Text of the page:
Why I'm Tired of Thankful Teenagers
I know, I know… The immediate question some of you might ask is, “What’s a thankful teenager?!” It is a rare blessing when after youth group a student sticks around to say, “Hey, thanks for giving a great talk tonight!” or when a student says to his parents, “I really appreciate all the time and gas it takes to haul me around!” But I have never seen more thankful teenagers than I do on paper at the end of each mission trip week, and frankly I’m a little tired of it. Let me explain why…
It’s Friday on YouthWorks sites. Church vans are crisscrossing the nation on their way home after a week of loving and learning from incredible communities. And at every YouthWorks site, staff teams will pass youth evaluations around a circle and read them together. The third question we ask students is, “What did you learn from this community?” And among some really incredible answers (and some not-so-incredible answers) is some variation of this very common response:
“I learned to be much more thankful for what I have.”
A great phenomenon of mission trips is that participants start to recognize that there are people in this world who go without some of the things we might take for granted every day – job opportunities, solid education, food in the fridge, a fridge, a home, a support system, consistent care, encouragement… and the list goes on. Somehow some of us never thought about the reality of going without these things, and when that reality is brought before our eyes, it can be shocking. And we respond with kneejerk gratitude for the good things in life – as we should.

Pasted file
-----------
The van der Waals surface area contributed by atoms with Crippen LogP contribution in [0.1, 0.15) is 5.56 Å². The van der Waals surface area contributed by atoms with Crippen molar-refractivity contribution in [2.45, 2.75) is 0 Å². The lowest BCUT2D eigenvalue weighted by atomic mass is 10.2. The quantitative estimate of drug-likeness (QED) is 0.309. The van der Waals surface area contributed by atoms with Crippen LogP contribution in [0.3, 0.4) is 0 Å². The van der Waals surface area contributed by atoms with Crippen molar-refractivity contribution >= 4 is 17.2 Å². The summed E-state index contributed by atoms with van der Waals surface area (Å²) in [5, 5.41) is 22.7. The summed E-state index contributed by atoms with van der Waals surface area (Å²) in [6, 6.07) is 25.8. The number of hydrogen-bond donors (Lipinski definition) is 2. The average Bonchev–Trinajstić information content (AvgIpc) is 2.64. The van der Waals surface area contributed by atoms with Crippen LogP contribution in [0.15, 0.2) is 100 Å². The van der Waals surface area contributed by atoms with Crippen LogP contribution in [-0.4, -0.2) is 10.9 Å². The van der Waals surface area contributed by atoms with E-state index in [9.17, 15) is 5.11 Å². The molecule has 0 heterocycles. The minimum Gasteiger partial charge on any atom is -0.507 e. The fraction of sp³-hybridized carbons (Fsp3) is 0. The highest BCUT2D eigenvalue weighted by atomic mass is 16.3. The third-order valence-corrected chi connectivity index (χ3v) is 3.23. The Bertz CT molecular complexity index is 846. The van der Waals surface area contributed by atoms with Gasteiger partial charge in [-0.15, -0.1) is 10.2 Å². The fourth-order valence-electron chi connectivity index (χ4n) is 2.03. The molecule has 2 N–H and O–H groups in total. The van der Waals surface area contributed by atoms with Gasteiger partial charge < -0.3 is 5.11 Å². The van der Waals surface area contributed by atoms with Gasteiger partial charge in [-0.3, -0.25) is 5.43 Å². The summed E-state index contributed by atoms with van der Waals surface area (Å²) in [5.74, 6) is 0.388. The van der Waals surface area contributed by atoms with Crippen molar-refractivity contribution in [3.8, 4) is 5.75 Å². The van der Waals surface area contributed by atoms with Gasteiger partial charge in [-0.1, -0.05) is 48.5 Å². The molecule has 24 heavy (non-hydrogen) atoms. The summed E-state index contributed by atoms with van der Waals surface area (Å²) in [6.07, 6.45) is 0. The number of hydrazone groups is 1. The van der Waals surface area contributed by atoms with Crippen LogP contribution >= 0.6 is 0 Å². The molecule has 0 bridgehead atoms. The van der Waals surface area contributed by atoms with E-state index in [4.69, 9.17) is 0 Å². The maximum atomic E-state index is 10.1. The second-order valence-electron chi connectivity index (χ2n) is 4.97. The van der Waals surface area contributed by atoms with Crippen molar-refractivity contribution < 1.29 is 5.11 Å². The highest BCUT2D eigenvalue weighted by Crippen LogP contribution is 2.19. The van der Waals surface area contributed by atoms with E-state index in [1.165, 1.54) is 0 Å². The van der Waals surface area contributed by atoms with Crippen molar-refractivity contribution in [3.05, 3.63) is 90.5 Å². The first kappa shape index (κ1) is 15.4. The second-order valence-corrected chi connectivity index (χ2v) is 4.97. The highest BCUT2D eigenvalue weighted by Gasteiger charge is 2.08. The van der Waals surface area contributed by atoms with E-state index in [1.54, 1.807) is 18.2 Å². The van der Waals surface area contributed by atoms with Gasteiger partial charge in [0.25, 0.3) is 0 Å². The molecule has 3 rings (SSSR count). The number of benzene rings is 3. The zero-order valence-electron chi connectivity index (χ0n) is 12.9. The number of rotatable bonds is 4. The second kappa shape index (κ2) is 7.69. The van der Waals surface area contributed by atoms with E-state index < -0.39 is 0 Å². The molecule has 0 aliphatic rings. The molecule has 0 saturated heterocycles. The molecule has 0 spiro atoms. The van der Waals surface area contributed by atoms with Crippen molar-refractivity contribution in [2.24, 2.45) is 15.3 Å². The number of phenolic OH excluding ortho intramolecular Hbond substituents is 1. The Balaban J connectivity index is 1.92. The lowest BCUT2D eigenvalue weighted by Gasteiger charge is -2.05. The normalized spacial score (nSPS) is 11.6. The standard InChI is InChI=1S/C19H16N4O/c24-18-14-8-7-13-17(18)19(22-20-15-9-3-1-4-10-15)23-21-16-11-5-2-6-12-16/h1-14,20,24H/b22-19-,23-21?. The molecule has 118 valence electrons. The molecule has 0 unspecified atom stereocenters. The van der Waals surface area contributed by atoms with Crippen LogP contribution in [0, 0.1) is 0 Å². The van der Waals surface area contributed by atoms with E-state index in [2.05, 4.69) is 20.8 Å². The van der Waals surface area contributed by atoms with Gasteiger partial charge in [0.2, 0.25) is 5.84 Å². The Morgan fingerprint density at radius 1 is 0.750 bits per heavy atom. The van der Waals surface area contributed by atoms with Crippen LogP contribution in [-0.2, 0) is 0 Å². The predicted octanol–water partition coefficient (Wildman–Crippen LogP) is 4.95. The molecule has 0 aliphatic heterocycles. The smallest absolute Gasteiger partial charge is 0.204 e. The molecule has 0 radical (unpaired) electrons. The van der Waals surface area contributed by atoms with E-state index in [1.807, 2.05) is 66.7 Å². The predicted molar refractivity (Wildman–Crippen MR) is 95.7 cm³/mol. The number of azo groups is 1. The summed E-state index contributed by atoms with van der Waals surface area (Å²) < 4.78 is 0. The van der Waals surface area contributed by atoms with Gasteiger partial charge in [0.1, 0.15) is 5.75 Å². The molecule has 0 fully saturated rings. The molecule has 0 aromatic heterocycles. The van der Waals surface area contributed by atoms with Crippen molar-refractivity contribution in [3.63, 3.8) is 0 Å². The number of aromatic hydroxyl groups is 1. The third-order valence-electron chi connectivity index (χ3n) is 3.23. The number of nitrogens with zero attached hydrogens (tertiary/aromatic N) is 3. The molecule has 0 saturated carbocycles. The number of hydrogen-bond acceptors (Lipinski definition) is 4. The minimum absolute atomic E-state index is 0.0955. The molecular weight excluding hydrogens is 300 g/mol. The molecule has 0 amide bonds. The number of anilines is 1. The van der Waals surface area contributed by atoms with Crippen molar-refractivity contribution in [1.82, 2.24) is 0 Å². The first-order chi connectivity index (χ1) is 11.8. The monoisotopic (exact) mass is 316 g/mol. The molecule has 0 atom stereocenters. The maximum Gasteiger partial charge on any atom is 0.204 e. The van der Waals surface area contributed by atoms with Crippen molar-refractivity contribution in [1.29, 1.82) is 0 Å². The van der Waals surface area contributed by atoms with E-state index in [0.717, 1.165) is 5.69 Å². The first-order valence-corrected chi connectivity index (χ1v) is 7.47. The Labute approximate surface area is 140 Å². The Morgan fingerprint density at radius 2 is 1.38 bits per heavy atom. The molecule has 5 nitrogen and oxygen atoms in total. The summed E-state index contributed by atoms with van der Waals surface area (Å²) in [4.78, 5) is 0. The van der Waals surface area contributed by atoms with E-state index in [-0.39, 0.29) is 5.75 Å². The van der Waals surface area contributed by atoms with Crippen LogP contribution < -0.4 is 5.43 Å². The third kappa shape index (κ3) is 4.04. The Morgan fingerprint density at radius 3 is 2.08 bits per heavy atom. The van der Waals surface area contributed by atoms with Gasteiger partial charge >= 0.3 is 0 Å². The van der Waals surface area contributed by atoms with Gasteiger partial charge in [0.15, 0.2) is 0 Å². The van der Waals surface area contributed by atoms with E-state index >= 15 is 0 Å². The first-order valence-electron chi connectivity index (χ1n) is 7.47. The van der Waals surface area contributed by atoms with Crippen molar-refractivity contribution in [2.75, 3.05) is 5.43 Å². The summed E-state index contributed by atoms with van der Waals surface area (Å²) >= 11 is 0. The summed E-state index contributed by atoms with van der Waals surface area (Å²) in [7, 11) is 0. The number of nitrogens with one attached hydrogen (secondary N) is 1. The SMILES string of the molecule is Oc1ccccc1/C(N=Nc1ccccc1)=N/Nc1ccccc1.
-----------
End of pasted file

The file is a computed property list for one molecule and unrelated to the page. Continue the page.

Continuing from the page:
But when I read a response like the one above, I tend to think, “Great! … And?”
You see, I am concerned that some teenagers leave these incredibly rich service-learning experiences with the idea that thankfulness is their grand finale, when it is merely meant to be the opening act.
God tells his followers again and again in Scripture to be thankful:
“Devote yourself to prayer, being watchful and thankful.” (Col. 4:2)
“Let the peace of Christ rule in your hearts, since as members of one body you were called to peace. And be thankful.” (Col. 3:15)
“…give thanks in all circumstances…” (1 Thes. 5:18)
And again and again these directives to be thankful are couched in the context of instructions to do something! (Just go read the surrounding verses for the above passages.) We are to be thankful not as an end, but because gratitude takes us down the path toward authentic worship, humble service and deeper love.
But thankfulness on its own is like…
…fresh produce that grows moldy on the shelf.
…marveling at beautiful wings but never jumping from the nest.
…that pack of Mentos that is just sitting there next to a dormant bottle of Diet Coke.
Thankfulness that doesn’t energize expires.
Thankfulness that merely preoccupies misses its true purpose.
Thankfulness that isn’t synthesized into our latent lives is wasted just within reach of something explosively wonderful.
As students move from their mission trip back home, from back home to back-to-school, from back-to-school to into the hum of everyday life – my hope is that they will move beyond gratitude to gracious action. That they will not only consider what they are thankful for but think about how that gratitude will change them. I am tired of teenagers who are only thankful, because I know that there is incredible potential boiling just beneath the surface – a world of opportunity when teenagers’ appreciation evolves into action.
Sam Townsend loves wooded trails on warm summer days, full conversations over half-price apps and puns that could make a grown man groan. He is a writer, a third-generation footlong hotdog salesman and the Senior High Ministry Pastor at Calvary Church in St. Paul, Minnesota. He’s also a big fan of YouthWorks, where he contributes to theme material creation and blog production.